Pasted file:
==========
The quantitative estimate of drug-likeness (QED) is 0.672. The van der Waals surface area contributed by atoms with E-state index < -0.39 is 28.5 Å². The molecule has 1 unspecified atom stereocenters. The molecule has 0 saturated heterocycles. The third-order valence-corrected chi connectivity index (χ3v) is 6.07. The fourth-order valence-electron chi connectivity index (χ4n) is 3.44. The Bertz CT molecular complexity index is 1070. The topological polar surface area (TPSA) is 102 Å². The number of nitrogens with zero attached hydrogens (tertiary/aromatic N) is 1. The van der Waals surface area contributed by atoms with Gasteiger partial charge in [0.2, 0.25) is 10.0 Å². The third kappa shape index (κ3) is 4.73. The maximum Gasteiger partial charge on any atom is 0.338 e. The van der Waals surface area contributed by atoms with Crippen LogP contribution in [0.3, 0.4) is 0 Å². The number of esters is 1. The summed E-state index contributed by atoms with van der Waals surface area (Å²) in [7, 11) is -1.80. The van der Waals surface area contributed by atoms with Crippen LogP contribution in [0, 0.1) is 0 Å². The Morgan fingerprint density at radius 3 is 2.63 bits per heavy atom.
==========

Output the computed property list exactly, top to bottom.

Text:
The quantitative estimate of drug-likeness (QED) is 0.672. The van der Waals surface area contributed by atoms with E-state index < -0.39 is 28.5 Å². The molecule has 1 unspecified atom stereocenters. The molecule has 0 saturated heterocycles. The third-order valence-corrected chi connectivity index (χ3v) is 6.07. The fourth-order valence-electron chi connectivity index (χ4n) is 3.44. The Bertz CT molecular complexity index is 1070. The topological polar surface area (TPSA) is 102 Å². The number of nitrogens with zero attached hydrogens (tertiary/aromatic N) is 1. The van der Waals surface area contributed by atoms with Gasteiger partial charge in [0.2, 0.25) is 10.0 Å². The third kappa shape index (κ3) is 4.73. The maximum Gasteiger partial charge on any atom is 0.338 e. The van der Waals surface area contributed by atoms with Crippen LogP contribution in [0.3, 0.4) is 0 Å². The number of esters is 1. The summed E-state index contributed by atoms with van der Waals surface area (Å²) in [7, 11) is -1.80. The van der Waals surface area contributed by atoms with Crippen LogP contribution in [0, 0.1) is 0 Å². The Morgan fingerprint density at radius 3 is 2.63 bits per heavy atom.